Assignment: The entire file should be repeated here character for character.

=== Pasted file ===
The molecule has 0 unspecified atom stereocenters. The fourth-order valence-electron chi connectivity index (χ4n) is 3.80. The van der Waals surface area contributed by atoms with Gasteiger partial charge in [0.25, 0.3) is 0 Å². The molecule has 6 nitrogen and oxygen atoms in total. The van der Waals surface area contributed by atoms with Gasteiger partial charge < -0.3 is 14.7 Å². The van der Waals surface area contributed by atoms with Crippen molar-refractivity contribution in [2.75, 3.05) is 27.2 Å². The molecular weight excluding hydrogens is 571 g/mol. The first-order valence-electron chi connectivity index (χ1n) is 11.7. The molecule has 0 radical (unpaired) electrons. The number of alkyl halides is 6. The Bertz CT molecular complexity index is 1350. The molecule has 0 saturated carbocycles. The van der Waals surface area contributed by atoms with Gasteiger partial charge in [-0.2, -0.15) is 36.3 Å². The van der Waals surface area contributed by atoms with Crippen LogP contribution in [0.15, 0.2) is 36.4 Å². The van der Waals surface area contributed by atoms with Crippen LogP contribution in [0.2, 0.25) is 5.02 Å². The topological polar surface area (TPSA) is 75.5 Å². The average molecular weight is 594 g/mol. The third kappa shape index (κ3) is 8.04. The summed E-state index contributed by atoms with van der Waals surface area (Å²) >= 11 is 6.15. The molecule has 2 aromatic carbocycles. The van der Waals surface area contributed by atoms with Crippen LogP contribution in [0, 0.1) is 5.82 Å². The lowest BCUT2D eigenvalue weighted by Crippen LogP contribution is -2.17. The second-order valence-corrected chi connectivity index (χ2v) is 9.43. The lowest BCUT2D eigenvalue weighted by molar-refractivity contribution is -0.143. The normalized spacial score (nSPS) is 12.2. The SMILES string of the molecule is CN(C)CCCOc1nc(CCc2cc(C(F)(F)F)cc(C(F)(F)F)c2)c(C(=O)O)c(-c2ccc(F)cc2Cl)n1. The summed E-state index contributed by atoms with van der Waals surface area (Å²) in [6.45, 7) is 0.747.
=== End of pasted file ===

The molecule has 0 unspecified atom stereocenters. The fourth-order valence-electron chi connectivity index (χ4n) is 3.80. The van der Waals surface area contributed by atoms with Gasteiger partial charge in [0.25, 0.3) is 0 Å². The molecule has 6 nitrogen and oxygen atoms in total. The van der Waals surface area contributed by atoms with Gasteiger partial charge < -0.3 is 14.7 Å². The van der Waals surface area contributed by atoms with Crippen molar-refractivity contribution in [2.75, 3.05) is 27.2 Å². The molecular weight excluding hydrogens is 571 g/mol. The first-order valence-electron chi connectivity index (χ1n) is 11.7. The molecule has 0 radical (unpaired) electrons. The number of alkyl halides is 6. The Bertz CT molecular complexity index is 1350. The molecule has 0 saturated carbocycles. The van der Waals surface area contributed by atoms with Gasteiger partial charge in [-0.2, -0.15) is 36.3 Å². The van der Waals surface area contributed by atoms with Crippen LogP contribution in [0.15, 0.2) is 36.4 Å². The van der Waals surface area contributed by atoms with Crippen LogP contribution in [0.2, 0.25) is 5.02 Å². The topological polar surface area (TPSA) is 75.5 Å². The average molecular weight is 594 g/mol. The third kappa shape index (κ3) is 8.04. The summed E-state index contributed by atoms with van der Waals surface area (Å²) >= 11 is 6.15. The molecule has 2 aromatic carbocycles. The van der Waals surface area contributed by atoms with Crippen LogP contribution in [0, 0.1) is 5.82 Å². The lowest BCUT2D eigenvalue weighted by Crippen LogP contribution is -2.17. The second-order valence-corrected chi connectivity index (χ2v) is 9.43. The lowest BCUT2D eigenvalue weighted by molar-refractivity contribution is -0.143. The normalized spacial score (nSPS) is 12.2. The SMILES string of the molecule is CN(C)CCCOc1nc(CCc2cc(C(F)(F)F)cc(C(F)(F)F)c2)c(C(=O)O)c(-c2ccc(F)cc2Cl)n1. The summed E-state index contributed by atoms with van der Waals surface area (Å²) in [6.45, 7) is 0.747.